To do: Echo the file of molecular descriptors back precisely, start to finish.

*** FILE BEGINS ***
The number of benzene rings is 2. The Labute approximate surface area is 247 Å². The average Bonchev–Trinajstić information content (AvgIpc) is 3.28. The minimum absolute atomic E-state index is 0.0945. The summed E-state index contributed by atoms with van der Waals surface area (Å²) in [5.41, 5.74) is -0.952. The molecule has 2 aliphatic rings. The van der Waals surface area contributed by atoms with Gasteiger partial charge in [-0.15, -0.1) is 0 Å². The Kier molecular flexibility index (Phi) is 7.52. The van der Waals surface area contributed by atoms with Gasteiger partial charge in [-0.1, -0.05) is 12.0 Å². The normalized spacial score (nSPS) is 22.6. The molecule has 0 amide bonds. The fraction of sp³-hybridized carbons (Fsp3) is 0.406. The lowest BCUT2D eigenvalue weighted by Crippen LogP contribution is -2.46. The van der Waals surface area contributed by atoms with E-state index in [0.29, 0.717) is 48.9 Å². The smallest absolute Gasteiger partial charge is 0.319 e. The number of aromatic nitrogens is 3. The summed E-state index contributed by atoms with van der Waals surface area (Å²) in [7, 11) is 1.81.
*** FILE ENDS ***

The number of benzene rings is 2. The Labute approximate surface area is 247 Å². The average Bonchev–Trinajstić information content (AvgIpc) is 3.28. The minimum absolute atomic E-state index is 0.0945. The summed E-state index contributed by atoms with van der Waals surface area (Å²) in [5.41, 5.74) is -0.952. The molecule has 2 aliphatic rings. The van der Waals surface area contributed by atoms with Gasteiger partial charge in [-0.15, -0.1) is 0 Å². The Kier molecular flexibility index (Phi) is 7.52. The van der Waals surface area contributed by atoms with Gasteiger partial charge in [-0.1, -0.05) is 12.0 Å². The normalized spacial score (nSPS) is 22.6. The molecule has 0 amide bonds. The fraction of sp³-hybridized carbons (Fsp3) is 0.406. The lowest BCUT2D eigenvalue weighted by Crippen LogP contribution is -2.46. The van der Waals surface area contributed by atoms with E-state index in [0.29, 0.717) is 48.9 Å². The smallest absolute Gasteiger partial charge is 0.319 e. The number of aromatic nitrogens is 3. The summed E-state index contributed by atoms with van der Waals surface area (Å²) in [7, 11) is 1.81.